During the Second World War, the high adaptability of the B-25 Mitchell Bomber–named in honor of the pioneer of U.S. military aviation, Brigadier General William Lendrum Mitchell–paid off as it served extensively in missions including both high and low altitude bombing, tree-top level strafing, anti-shipping, supply, photo reconnaissance, and other support.
Production of this twin-engine medium bomber commenced in late 1939 by North American Aviation, following a requirement from the United States Army Air Corps (USAAC) for a high-altitude medium bomber. By the end of the war, about 9,816 Mitchells were manufactured, with several variants.
Generally, the Mitchell bomber weighed 19,850 pounds when empty, had a maximum take-off weight of 35,000 pounds, and was built to hold a crew of six comprising the pilot and co-pilot, a navigator who doubled as a bombardier, a turret gunner who also served as an engineer, and a radioman who performed duties as a waist and tail gunner.
It was powered by two Wright R-2600 Cyclone 14 radial engines which dissipated about 3,400 hp, and performed with a top speed of 272 mph at 13,000 feet, although it was most effective at a speed of 230 mph.
Its performance range was 1,350 miles with a service ceiling of 24,200 feet.
Anywhere from 12-18 12.7mm machine guns, a T13E1 cannon, and 3,000 pounds of bombs comprised its armament. It had a 1,984-lb ventral shackle and racks, capable of holding a Mark 13 Torpedo and eight 127mm rockets for ground attacks, respectively.
The B-25 performed in all the theaters of the Second World War and was mainly used by the United States Army Air Force, Royal Air Force, Soviet Air Force, and the United States Marine Corps.
Mitchell bombers participated in campaigns in the Solomon Islands, Aleutian Islands, Papua New Guinea, and New Britain, among others. Owing to the tropical nature of the environment, mid-level bombing was less efficient, and thus the B-25s were adapted to serve as low-altitude attack bombers.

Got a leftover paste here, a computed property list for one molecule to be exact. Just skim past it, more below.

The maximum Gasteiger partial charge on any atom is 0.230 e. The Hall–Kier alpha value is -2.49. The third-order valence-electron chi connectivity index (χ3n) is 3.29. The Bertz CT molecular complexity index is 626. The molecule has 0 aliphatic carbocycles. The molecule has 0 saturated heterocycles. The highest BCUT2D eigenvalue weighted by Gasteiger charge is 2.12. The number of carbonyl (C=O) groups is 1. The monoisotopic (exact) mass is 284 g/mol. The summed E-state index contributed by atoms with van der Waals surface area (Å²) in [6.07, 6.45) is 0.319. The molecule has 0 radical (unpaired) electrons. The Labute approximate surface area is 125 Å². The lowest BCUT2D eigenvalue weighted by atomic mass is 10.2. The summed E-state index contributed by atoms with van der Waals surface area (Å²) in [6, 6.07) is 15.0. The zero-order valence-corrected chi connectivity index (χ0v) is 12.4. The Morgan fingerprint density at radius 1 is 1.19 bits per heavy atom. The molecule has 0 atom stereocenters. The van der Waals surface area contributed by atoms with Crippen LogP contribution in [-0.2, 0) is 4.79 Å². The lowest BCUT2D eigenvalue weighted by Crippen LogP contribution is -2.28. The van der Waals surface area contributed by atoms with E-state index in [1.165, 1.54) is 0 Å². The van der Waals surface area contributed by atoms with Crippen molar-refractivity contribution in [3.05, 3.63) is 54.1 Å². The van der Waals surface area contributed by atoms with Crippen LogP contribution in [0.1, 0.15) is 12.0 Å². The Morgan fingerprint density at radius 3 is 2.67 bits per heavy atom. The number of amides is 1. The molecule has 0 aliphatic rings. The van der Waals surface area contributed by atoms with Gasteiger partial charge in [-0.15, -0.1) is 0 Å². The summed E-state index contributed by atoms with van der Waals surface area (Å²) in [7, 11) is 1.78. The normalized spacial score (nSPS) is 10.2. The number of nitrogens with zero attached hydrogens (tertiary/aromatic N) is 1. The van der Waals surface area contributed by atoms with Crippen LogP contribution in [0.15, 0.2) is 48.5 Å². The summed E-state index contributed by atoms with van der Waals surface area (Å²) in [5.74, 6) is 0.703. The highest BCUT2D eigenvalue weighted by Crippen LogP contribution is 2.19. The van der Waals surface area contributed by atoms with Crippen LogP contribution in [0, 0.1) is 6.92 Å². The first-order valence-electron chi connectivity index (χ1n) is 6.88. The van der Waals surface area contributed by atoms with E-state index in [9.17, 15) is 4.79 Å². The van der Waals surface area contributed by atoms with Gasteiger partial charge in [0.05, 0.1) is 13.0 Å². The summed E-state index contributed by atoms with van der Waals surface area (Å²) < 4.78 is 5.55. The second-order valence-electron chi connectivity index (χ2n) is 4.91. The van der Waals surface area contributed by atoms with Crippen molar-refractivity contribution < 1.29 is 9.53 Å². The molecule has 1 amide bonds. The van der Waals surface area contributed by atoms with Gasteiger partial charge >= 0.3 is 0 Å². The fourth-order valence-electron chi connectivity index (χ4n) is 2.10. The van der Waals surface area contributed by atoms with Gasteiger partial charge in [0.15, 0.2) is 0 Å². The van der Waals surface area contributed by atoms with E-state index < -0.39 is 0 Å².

During the Southwest Pacific campaigns, the B-25 enormously contributed to Allied victories as the 5th Air Force devastated the Japanese forces through skip-bombing attacks on ships and Japanese airfields.
In the China-Burma-India theater of the war, B-25s were widely used for interdiction, close air support, and battlefield isolation.
B-25s also took part in campaigns in North Africa and Italy, providing air support for ground forces during the Second Battle of Alamein. They took part in Operation Husky, which was the invasion of Sicily, and accompanied the movement of Allied forces through Italy, where they were instrumental in ground attacks.
The B-25’s extraordinary capabilities as a bomber were first brought to the limelight following their performance in the Tokyo Raid of 18 April 1942, in which the hitherto impregnable home islands of Japan were attacked.
Their sturdiness and ease of maintenance under primitive environmental conditions were characteristics that aided the durability of the B-25s during the war. By the end of the war, they had completed more than 300 missions.
Several B-25s remained in service after World War II, including two that were used by the Biafran side in the Nigerian Civil War, before being retired in 1979.